Nonresidential construction's expansion will offset the gradual downturn on the residential side, allowing overall spending in 2007 to match the growth registered in 2006. Total spending will grow 5.2 percent this year, after growing 5.3 percent in 2006.

Nonresidential construction spending will expand 12 percent this year and will continue expanding into 2008. Yet the 0.4-percent decline forecast in residential spending limits total construction spending to $1.27 trillion.

This growth number is only useful for gauging the demand/supply balance for labor and materials used in all construction markets, such as credit, equipment rental or ready-mix. The price and availability of resources specific to the housing market (lumber, plywood, gypsum, framing crews and plumbing fixtures) adjusted to the smaller, no-growth, market last spring. Pricing weakened with some significant declines, hiring turned to layoffs, wage rate growth stalled, and contractors' margins shrank. These market conditions will generally prevail through 2007 with the weakest period likely early in the year.

Business conditions are markedly different in the nonresidential-building and heavy-construction markets, which will again expand at a double-digit pace in 2007. Everything is reversed. Pricing is firming for materials specific to these markets, such as asphalt, aggregates and structural steel. Labor availability is worsening, and wage gains are accelerating. Contractor margins are improving as are those of their suppliers. These business conditions will prevail well into 2008.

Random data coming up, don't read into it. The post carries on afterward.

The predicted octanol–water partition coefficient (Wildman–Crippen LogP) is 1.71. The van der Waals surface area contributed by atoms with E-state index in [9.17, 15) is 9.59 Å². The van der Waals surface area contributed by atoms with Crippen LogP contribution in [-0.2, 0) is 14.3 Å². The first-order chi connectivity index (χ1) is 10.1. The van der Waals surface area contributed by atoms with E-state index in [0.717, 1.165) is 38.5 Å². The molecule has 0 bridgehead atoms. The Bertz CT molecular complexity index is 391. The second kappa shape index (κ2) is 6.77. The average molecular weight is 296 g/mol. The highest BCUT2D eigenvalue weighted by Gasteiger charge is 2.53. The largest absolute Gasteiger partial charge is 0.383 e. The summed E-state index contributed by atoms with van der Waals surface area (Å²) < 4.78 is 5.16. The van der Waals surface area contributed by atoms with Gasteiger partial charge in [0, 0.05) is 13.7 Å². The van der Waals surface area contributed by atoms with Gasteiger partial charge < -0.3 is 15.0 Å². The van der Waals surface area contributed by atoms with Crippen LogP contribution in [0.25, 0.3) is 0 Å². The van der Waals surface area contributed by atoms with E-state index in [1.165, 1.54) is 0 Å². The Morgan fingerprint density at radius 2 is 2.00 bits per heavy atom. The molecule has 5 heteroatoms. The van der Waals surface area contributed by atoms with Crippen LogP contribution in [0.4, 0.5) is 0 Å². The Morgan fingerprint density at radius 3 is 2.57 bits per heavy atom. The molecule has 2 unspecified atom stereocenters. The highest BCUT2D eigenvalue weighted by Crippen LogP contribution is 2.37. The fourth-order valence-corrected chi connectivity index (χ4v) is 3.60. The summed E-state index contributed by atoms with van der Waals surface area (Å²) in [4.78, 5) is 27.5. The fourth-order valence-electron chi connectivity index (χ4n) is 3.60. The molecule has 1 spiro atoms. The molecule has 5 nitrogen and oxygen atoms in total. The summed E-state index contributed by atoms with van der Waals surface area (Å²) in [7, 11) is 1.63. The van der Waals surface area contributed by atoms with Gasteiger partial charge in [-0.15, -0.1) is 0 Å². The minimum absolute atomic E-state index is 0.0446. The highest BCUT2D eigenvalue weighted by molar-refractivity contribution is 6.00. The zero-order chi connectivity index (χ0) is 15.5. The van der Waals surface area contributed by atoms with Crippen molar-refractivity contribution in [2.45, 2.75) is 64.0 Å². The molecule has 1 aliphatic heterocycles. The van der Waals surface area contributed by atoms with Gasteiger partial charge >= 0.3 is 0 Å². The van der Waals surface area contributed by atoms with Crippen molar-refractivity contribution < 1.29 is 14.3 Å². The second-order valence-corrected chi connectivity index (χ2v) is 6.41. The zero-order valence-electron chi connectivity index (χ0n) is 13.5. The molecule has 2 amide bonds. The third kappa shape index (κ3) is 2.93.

The housing market hit the sustainable maximum size of around 1.95 million late in 2004. The subsequent growth to 2.27 million in January 2006 was caused by excess demand from speculative buyers and by households that were enticed out of apartments and manufactured housing by temporarily discounted monthly house payments. The market collapsed below the sustainable level when these sources of demand disappeared. Housing starts will stay below the sustainable level until the surplus inventory is absorbed. There is no fundamental problem with housing demand; homebuilders and mortgage brokers simply borrowed some demand from 2007–08 and advanced it to 2004–05.

The ongoing multiyear boom in nonresidential construction is largely the usual strong market at the tail end of an economic expansion. The current expansion has the potential to persist well beyond 2008 if it matches the strength of commercial, institutional and civil building booms in previous building cycles.